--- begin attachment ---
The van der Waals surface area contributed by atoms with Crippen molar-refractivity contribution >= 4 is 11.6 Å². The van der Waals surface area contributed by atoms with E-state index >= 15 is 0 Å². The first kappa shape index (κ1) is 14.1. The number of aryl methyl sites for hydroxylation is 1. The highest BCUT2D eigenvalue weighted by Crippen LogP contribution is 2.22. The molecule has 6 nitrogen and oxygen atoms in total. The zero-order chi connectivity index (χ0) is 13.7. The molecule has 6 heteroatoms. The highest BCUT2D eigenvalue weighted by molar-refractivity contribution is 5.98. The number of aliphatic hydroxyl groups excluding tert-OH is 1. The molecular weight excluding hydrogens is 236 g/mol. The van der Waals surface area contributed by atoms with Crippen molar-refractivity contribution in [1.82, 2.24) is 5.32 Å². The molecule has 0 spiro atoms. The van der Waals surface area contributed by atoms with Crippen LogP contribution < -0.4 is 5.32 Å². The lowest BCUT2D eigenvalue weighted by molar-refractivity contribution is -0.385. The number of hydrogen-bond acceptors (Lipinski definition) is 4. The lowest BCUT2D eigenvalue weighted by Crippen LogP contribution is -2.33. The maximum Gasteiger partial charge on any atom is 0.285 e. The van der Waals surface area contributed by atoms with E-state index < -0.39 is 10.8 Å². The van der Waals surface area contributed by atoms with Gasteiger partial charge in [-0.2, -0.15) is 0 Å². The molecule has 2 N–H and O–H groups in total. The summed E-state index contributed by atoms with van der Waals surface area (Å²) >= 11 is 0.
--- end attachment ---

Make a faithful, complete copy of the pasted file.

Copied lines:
The van der Waals surface area contributed by atoms with Crippen molar-refractivity contribution >= 4 is 11.6 Å². The van der Waals surface area contributed by atoms with E-state index >= 15 is 0 Å². The first kappa shape index (κ1) is 14.1. The number of aryl methyl sites for hydroxylation is 1. The highest BCUT2D eigenvalue weighted by Crippen LogP contribution is 2.22. The molecule has 6 nitrogen and oxygen atoms in total. The zero-order chi connectivity index (χ0) is 13.7. The molecule has 6 heteroatoms. The highest BCUT2D eigenvalue weighted by molar-refractivity contribution is 5.98. The number of aliphatic hydroxyl groups excluding tert-OH is 1. The molecular weight excluding hydrogens is 236 g/mol. The van der Waals surface area contributed by atoms with Crippen molar-refractivity contribution in [1.82, 2.24) is 5.32 Å². The molecule has 0 spiro atoms. The van der Waals surface area contributed by atoms with Crippen LogP contribution < -0.4 is 5.32 Å². The lowest BCUT2D eigenvalue weighted by molar-refractivity contribution is -0.385. The number of hydrogen-bond acceptors (Lipinski definition) is 4. The lowest BCUT2D eigenvalue weighted by Crippen LogP contribution is -2.33. The maximum Gasteiger partial charge on any atom is 0.285 e. The van der Waals surface area contributed by atoms with E-state index < -0.39 is 10.8 Å². The van der Waals surface area contributed by atoms with Gasteiger partial charge in [-0.2, -0.15) is 0 Å². The molecule has 2 N–H and O–H groups in total. The summed E-state index contributed by atoms with van der Waals surface area (Å²) >= 11 is 0.